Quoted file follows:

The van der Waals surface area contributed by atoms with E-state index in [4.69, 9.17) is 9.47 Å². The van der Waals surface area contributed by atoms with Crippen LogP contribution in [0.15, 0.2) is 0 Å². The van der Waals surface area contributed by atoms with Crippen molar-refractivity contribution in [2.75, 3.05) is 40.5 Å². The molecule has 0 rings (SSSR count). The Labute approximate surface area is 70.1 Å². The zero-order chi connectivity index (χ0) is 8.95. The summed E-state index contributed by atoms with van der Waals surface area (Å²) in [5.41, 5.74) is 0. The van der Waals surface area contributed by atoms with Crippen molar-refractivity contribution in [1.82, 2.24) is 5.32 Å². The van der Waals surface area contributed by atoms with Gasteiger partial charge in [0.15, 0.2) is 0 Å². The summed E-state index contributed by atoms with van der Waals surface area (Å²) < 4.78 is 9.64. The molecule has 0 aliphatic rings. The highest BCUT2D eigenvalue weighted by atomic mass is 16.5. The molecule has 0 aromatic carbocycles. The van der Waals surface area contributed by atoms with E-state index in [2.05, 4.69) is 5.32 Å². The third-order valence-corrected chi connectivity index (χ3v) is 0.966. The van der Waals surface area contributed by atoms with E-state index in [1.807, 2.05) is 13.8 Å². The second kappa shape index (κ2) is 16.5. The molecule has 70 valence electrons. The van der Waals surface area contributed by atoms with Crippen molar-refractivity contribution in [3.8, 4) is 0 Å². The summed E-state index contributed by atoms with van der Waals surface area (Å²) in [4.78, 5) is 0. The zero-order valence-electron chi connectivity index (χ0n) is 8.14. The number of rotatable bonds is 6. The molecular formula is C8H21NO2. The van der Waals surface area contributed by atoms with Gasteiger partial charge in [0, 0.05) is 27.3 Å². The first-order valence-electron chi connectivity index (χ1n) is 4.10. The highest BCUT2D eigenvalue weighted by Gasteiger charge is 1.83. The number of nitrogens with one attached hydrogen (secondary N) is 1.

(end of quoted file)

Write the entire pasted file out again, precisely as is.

The van der Waals surface area contributed by atoms with E-state index in [4.69, 9.17) is 9.47 Å². The van der Waals surface area contributed by atoms with Crippen LogP contribution in [0.15, 0.2) is 0 Å². The van der Waals surface area contributed by atoms with Crippen molar-refractivity contribution in [2.75, 3.05) is 40.5 Å². The molecule has 0 rings (SSSR count). The Labute approximate surface area is 70.1 Å². The zero-order chi connectivity index (χ0) is 8.95. The summed E-state index contributed by atoms with van der Waals surface area (Å²) in [5.41, 5.74) is 0. The van der Waals surface area contributed by atoms with Crippen molar-refractivity contribution in [1.82, 2.24) is 5.32 Å². The van der Waals surface area contributed by atoms with Gasteiger partial charge in [0.15, 0.2) is 0 Å². The summed E-state index contributed by atoms with van der Waals surface area (Å²) < 4.78 is 9.64. The molecule has 0 aliphatic rings. The highest BCUT2D eigenvalue weighted by atomic mass is 16.5. The molecule has 0 aromatic carbocycles. The van der Waals surface area contributed by atoms with E-state index in [2.05, 4.69) is 5.32 Å². The third-order valence-corrected chi connectivity index (χ3v) is 0.966. The van der Waals surface area contributed by atoms with E-state index in [1.807, 2.05) is 13.8 Å². The second kappa shape index (κ2) is 16.5. The molecule has 70 valence electrons. The van der Waals surface area contributed by atoms with Crippen molar-refractivity contribution in [3.8, 4) is 0 Å². The summed E-state index contributed by atoms with van der Waals surface area (Å²) in [4.78, 5) is 0. The zero-order valence-electron chi connectivity index (χ0n) is 8.14. The number of rotatable bonds is 6. The molecular formula is C8H21NO2. The van der Waals surface area contributed by atoms with Gasteiger partial charge in [0, 0.05) is 27.3 Å². The first-order valence-electron chi connectivity index (χ1n) is 4.10. The highest BCUT2D eigenvalue weighted by Gasteiger charge is 1.83. The number of nitrogens with one attached hydrogen (secondary N) is 1.